Document Detail


Sex ratios: are there natural variations within the human population?
MedLine Citation:
PMID:  9307533     Owner:  NLM     Status:  MEDLINE    
Abstract/OtherAbstract:
OBJECTIVE: To investigate on a population basis the suggestion that certain factors naturally alter the odds of having a boy or a girl, and that some women are predisposed towards having children of one particular gender. DESIGN: Routine data analysis. POPULATION: Routinely collected data on singleton infants born in Scotland from 1975 to 1988, linked so that births (live and still) to the same mother could be identified. The analyses relate to 549,048 first to fifth order births occurring to 330,088 women whose records were complete from the first delivery onwards. MAIN OUTCOME MEASURES: Gender of infant. RESULTS: Of 549,048 births, 51.4% were male. Apart from random variation, the sex ratio of 1.06 remained constant at all birth orders (P = 0.18). The probability of a male infant appeared unrelated to the genders of the preceding siblings (P > 0.20 in second to fifth deliveries), and there was no evidence of variation with maternal age (P = 0.31), maternal height (P = 0.69), paternal social class (P = 0.12), maternal social class (P = 0.57), year of delivery (P = 0.84) or season of birth (P = 0.41). Whilst mothers whose children were all the same gender were more likely to continue childbearing than those with children of different genders, there was no evidence that those with daughters were more likely to continue than those with sons. CONCLUSIONS: The suggestion that some women have a natural predisposition towards having children of a particular gender is not supported by these data. On a population basis there is no evidence to suggest that gender determination is anything other than a chance process.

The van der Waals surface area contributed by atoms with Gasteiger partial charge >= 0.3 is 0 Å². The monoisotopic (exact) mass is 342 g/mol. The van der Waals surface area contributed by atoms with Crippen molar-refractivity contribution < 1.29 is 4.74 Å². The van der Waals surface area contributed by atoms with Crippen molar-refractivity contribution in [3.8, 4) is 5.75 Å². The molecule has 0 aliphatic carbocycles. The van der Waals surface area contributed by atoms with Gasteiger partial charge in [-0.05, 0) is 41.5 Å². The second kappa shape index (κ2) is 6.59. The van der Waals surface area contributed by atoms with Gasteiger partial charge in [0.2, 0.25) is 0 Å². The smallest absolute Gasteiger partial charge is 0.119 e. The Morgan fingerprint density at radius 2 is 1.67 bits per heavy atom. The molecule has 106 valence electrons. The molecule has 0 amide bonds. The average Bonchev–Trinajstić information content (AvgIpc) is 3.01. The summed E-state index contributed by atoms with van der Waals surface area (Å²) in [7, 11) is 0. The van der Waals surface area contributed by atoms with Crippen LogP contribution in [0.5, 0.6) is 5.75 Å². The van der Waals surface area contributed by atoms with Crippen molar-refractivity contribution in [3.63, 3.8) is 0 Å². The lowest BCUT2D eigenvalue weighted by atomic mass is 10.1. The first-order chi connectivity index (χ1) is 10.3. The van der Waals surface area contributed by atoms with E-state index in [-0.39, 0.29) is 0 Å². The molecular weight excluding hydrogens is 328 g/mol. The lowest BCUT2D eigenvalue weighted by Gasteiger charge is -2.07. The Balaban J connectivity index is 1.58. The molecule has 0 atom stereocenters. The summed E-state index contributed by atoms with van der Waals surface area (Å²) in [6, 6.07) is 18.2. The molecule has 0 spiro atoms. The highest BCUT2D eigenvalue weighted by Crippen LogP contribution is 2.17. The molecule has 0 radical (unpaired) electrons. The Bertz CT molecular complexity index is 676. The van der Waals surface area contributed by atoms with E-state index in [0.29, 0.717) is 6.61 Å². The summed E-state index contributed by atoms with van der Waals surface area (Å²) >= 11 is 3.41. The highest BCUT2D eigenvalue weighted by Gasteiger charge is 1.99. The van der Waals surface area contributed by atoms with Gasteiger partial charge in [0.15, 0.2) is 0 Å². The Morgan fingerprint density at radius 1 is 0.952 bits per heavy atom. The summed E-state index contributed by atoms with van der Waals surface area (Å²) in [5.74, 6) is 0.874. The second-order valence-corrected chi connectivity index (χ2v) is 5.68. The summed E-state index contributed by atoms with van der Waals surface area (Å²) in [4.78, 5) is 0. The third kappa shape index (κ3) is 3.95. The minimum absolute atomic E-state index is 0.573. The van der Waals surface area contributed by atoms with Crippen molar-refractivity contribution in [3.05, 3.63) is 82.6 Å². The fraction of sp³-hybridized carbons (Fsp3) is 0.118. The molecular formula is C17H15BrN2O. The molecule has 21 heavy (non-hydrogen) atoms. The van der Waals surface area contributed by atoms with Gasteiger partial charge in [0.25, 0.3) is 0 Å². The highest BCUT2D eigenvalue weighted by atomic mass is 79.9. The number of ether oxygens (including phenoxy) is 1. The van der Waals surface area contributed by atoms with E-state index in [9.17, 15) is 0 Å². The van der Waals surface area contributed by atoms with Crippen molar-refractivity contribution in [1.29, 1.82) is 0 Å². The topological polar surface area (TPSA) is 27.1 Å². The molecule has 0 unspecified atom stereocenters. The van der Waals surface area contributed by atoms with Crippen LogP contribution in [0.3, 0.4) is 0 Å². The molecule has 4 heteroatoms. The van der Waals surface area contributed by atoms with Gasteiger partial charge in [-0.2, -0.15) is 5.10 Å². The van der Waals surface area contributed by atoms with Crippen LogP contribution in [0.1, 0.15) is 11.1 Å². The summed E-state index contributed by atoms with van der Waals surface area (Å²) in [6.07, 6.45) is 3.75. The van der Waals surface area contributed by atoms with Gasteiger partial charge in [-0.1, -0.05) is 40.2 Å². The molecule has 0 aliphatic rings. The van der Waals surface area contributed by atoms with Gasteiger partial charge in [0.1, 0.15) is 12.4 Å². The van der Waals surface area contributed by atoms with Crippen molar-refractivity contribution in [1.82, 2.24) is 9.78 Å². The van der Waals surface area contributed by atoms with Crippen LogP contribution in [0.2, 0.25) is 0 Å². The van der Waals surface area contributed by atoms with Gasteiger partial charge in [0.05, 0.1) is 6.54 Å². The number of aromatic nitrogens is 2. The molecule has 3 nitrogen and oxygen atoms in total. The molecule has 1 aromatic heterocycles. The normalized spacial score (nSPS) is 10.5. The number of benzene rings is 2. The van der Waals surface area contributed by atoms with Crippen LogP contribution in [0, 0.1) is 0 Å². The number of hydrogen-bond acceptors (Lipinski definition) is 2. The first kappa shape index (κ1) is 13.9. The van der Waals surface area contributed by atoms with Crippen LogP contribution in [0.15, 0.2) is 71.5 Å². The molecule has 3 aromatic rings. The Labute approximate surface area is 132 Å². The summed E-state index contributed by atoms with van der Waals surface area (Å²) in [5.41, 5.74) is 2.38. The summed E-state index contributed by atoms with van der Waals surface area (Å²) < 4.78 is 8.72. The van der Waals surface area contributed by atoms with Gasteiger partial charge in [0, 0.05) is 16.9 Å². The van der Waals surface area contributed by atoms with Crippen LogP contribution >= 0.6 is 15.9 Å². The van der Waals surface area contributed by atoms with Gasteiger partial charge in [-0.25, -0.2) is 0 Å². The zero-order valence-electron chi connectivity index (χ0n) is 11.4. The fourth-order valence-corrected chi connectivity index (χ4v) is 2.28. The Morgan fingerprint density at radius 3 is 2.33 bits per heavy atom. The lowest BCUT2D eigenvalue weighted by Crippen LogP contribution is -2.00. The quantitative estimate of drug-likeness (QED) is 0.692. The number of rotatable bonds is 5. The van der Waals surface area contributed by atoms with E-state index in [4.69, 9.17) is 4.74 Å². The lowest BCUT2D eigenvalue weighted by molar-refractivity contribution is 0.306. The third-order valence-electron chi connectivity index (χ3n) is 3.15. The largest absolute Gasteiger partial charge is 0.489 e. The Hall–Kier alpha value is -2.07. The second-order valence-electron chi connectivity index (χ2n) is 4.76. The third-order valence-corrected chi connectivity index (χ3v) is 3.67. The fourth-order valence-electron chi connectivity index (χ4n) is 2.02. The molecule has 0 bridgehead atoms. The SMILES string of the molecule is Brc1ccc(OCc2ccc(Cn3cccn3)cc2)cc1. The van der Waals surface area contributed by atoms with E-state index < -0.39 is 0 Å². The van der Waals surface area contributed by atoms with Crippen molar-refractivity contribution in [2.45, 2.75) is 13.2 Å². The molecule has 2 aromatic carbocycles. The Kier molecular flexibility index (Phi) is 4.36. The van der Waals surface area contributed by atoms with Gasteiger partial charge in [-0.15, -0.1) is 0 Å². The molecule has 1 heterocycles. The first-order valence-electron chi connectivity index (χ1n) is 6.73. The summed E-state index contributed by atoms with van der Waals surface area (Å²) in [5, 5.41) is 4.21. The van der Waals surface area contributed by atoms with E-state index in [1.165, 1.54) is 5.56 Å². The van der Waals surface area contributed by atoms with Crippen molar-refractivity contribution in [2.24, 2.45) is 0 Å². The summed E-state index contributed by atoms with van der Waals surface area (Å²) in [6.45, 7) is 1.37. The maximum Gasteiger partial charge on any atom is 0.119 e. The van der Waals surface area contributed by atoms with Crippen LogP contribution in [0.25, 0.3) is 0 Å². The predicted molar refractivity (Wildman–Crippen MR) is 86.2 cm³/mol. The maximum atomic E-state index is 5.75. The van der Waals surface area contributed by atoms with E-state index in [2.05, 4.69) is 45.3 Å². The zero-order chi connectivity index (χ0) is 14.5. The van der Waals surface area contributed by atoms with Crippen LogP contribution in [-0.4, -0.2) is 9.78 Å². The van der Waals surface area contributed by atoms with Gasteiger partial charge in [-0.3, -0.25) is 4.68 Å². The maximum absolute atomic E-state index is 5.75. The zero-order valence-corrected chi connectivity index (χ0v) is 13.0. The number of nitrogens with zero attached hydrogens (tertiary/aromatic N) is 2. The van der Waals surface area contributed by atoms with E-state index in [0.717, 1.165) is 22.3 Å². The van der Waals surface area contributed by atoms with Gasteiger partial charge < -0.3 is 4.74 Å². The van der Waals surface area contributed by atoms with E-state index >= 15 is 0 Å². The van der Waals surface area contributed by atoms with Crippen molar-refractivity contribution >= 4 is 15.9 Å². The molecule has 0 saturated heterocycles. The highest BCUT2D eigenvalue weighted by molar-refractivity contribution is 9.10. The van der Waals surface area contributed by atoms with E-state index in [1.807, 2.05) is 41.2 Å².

Authors:
N Maconochie; E Roman
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Publication Detail:
Type:  Journal Article    
Journal Detail:
Title:  British journal of obstetrics and gynaecology     Volume:  104     ISSN:  0306-5456     ISO Abbreviation:  Br J Obstet Gynaecol     Publication Date:  1997 Sep 
Date Detail:
Created Date:  1997-10-23     Completed Date:  1997-10-23     Revised Date:  2004-11-17    
Medline Journal Info:
Nlm Unique ID:  7503752     Medline TA:  Br J Obstet Gynaecol     Country:  ENGLAND    
Other Details:
Languages:  eng     Pagination:  1050-3     Citation Subset:  AIM; IM    
Affiliation:
Department of Epidemiology and Population Health, London School of Hygiene and Tropical Medicine, UK.
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MeSH Terms
Descriptor/Qualifier:
Birth Order
Family Characteristics
Female
Forecasting
Humans
Male
Population Surveillance
Scotland / epidemiology
Sex Ratio*

From MEDLINE®/PubMed®, a database of the U.S. National Library of Medicine


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